Federal Jurisdiction and the Impact Assessment Act: Trojan Horse or Rational Ecological Accounting?

AuthorAnna Johns ton
 5
Federal Jurisdiction and the Impact
Assessment Act: Trojan Horse or Rational
Ecological Accounting?
Anna Johnston
Federal jurisdiction over impact assessment (IA) remains unsettled
despite the 1992 decision Friends of the Oldman River Society v Canada
(Minister of Transport).1 This seminal case provided much-needed guid-
ance on the extent of federal power to assess the impacts of proposed
undertakings that were federally regulated or under federal constitu-
tional authority. However, the case le important questions unanswered
respecting the extent of federal authority at the triggering, informa-
tion-gathering and analysis, and decision-making stages of assessment.
By taking the bold step from environmental assessment (EA) to an IA
model that considers a broader range of positive and negative environ-
mental, social, health, and economic eects and their distribution, the
Impact Assessment Act (IAA)2 has raised new questions about the limits
of federal jurisdiction to carry out assessments of proposed undertak-
ings or activities covered by the Act. Indeed, in September 2019, Alberta’s
Lieutenant Governor in Council referred two constitutional questions to
the Alberta Court of Appeal respecting the constitutional validity of the
IAA and the Physical Activities Regulations,3 which at the time of writing
were still before the court.
1 [1992] 1 SCR 3 [Oldman].
2 SC 2019, c 28, s 1, s 22.
3 Judicature Act, OC 160/2019, s 26; Physical Activities Regulations, SOR/2019-285.
     98
This chapter explores key questions respecting federal jurisdiction
with regard to the IAA, beginning with a discussion of the constitu-
tional division of powers in Canada, federalism and Canada’s political
constitution, and the cooperative federalism model that has gained
traction in the courts in recent decades. Having set out the federalism
context, the chapter then lays out the key issues respecting federal juris-
diction over project-level assessment and examines the IAA in light of
relevant case law and the academic literature. In doing so, it analyzes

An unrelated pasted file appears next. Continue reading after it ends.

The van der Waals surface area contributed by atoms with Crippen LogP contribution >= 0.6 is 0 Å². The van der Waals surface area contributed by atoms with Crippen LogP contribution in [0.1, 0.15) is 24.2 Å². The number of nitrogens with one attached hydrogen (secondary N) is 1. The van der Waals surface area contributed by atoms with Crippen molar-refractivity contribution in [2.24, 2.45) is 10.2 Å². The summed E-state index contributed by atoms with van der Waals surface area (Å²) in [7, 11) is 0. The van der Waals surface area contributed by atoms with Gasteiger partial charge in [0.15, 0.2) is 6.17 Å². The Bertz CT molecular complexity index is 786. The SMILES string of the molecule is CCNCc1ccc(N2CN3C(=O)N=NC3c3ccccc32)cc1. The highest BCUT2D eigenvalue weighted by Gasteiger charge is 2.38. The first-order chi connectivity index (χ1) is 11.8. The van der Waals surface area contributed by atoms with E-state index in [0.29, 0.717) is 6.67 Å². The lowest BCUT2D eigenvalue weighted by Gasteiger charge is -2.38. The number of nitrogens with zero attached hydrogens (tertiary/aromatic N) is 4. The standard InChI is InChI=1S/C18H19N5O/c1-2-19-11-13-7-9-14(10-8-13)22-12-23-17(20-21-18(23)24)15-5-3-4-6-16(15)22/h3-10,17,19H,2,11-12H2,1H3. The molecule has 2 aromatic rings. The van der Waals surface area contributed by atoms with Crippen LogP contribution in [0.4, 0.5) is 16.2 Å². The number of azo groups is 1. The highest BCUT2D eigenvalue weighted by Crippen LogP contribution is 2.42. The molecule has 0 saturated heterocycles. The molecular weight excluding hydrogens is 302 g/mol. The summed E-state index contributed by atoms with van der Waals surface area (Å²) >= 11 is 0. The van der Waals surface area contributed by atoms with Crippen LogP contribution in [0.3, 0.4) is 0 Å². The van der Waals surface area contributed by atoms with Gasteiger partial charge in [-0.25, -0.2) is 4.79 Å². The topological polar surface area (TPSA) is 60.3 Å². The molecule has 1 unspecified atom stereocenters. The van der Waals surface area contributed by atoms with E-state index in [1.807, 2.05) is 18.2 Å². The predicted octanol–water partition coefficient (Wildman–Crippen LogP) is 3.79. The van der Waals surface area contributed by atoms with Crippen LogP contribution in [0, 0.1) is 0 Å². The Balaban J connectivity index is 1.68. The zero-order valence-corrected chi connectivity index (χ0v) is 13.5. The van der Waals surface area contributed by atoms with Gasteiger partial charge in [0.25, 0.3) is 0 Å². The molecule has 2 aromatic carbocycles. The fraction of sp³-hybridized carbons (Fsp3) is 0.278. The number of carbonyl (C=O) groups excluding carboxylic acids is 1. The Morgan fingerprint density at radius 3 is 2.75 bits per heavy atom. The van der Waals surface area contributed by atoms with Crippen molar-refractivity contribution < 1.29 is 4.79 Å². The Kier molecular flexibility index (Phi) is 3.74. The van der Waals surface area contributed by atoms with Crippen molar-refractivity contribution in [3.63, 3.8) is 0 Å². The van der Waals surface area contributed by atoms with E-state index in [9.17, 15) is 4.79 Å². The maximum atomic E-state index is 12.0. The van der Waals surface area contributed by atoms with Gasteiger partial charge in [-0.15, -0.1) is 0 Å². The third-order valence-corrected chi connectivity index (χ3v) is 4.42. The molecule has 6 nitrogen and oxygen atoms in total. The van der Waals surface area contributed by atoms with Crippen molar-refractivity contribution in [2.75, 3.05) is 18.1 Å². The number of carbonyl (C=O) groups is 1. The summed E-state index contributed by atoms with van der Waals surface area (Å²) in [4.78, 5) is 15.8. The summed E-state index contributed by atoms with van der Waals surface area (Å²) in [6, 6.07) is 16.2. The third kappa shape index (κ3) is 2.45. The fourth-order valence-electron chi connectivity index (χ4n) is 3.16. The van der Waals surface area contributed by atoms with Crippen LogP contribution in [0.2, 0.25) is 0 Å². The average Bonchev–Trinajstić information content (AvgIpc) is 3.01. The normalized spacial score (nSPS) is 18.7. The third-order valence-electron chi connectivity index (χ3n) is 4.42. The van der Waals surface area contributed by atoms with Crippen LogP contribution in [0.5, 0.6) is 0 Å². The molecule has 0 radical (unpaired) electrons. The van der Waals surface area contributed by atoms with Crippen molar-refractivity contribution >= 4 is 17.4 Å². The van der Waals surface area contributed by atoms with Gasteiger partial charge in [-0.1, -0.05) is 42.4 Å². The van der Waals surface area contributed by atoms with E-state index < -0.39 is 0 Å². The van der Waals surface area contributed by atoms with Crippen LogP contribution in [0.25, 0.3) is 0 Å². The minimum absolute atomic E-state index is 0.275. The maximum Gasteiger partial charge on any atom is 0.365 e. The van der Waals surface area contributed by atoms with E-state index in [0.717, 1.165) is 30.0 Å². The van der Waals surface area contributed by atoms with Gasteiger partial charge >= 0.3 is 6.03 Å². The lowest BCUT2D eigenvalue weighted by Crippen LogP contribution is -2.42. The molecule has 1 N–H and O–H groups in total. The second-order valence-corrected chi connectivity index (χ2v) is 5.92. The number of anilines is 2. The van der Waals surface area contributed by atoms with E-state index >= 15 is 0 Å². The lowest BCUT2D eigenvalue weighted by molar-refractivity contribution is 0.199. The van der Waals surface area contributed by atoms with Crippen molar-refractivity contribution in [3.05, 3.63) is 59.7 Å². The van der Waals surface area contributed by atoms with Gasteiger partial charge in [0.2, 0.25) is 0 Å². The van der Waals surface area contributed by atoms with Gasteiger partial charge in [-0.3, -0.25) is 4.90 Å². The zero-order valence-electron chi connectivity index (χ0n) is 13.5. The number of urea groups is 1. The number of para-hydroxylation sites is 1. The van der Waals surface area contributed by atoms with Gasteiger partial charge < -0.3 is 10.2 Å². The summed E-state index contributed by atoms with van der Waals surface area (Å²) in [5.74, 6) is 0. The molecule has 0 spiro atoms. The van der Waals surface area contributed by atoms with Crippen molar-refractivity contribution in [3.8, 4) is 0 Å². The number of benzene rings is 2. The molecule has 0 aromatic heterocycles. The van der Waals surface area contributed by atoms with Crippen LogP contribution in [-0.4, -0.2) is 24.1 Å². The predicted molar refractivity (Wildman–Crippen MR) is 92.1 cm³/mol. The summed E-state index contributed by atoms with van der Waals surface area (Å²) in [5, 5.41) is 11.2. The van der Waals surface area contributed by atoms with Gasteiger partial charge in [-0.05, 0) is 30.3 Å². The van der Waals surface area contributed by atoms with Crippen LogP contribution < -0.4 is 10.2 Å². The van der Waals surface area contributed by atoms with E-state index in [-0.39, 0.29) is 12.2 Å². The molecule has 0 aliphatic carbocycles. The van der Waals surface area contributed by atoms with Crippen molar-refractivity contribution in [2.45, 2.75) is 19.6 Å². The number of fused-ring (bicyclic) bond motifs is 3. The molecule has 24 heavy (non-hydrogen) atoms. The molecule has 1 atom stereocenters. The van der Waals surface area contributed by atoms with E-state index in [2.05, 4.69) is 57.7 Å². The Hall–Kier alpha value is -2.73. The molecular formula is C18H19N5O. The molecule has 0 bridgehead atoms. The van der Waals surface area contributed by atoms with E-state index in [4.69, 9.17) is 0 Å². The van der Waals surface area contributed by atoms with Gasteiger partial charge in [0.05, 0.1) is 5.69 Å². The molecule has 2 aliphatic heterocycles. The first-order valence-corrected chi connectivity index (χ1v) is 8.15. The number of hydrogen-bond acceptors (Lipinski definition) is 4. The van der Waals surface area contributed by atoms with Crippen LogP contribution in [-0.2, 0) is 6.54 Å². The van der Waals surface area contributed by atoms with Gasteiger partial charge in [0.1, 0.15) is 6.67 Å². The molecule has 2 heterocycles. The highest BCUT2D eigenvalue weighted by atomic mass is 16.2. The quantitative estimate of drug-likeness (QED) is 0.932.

federal jurisdiction in three distinct stages of IA: triggering, informa-
tion gathering and analysis, and decision making.
1) The Division of Constitutional Powers
Neither the provinces nor the federal government4 has exclusive juris-
diction over environmental matters. The environment is not explicitly
enumerated under the Constitution Act, 18675 (Constitution) and has been
described as a “constitutionally abstruse matter which does not com-
fortably t within the existing division of powers without consider-
able overlap and uncertainty.”6 To illustrate, the federal government
has power over trade and commerce, navigation and shipping, the sea
coast7 and inland sheries, Indigenous peoples and their lands, and
4 The federal Parliament and provincial legislatures are commonly referred to as “orders”
of government as the federal and provincial governments are generally considered
equal in status: Peter W Hogg, Constitutional Law of Canada, 5th ed supplemented
(Toronto: Thomson Reuters, 2016) at 5.17.
5 (UK), 30 & 31 Vict, c 3, reprinted in RSC 1985, App II, No 5 [Constitution Act].
6 Oldman, above note 1 at 64.
7 Canada has claimed a twelve-mile territorial sea (Territorial Sea and Fishing Zones
Act, RSC 1985, c T-8, s 3). In Reference re Ownership of O Shore Mineral Rights (British
Columbia), [1967] SCR 792, the Supreme Court of Canada held that the boundaries of
British Columbia end at the low watermark. As a result, British Columbia does not
have any property rights in or rights to explore or exploit the continental shelf. Thus,
the federal government owns the seabed of the territorial sea and has legislative juris-
diction over it, including the resources of the continental shelf, as well as the right to
explore and exploit those resources. Hogg stated that this holding likely applies to the
Atlantic Canada provinces, although Newfoundland and Labrador may be an exception
because it joined Canada in 1949 and claims that it had acquired international status
and therefore rights over its territorial sea, which it claims to retain (Hogg, above
note 4 at 30.7–9). Other exceptions include inland waters, harbours, bays, estuaries,
and other waters lying “between the jaws of the land,” including the water between

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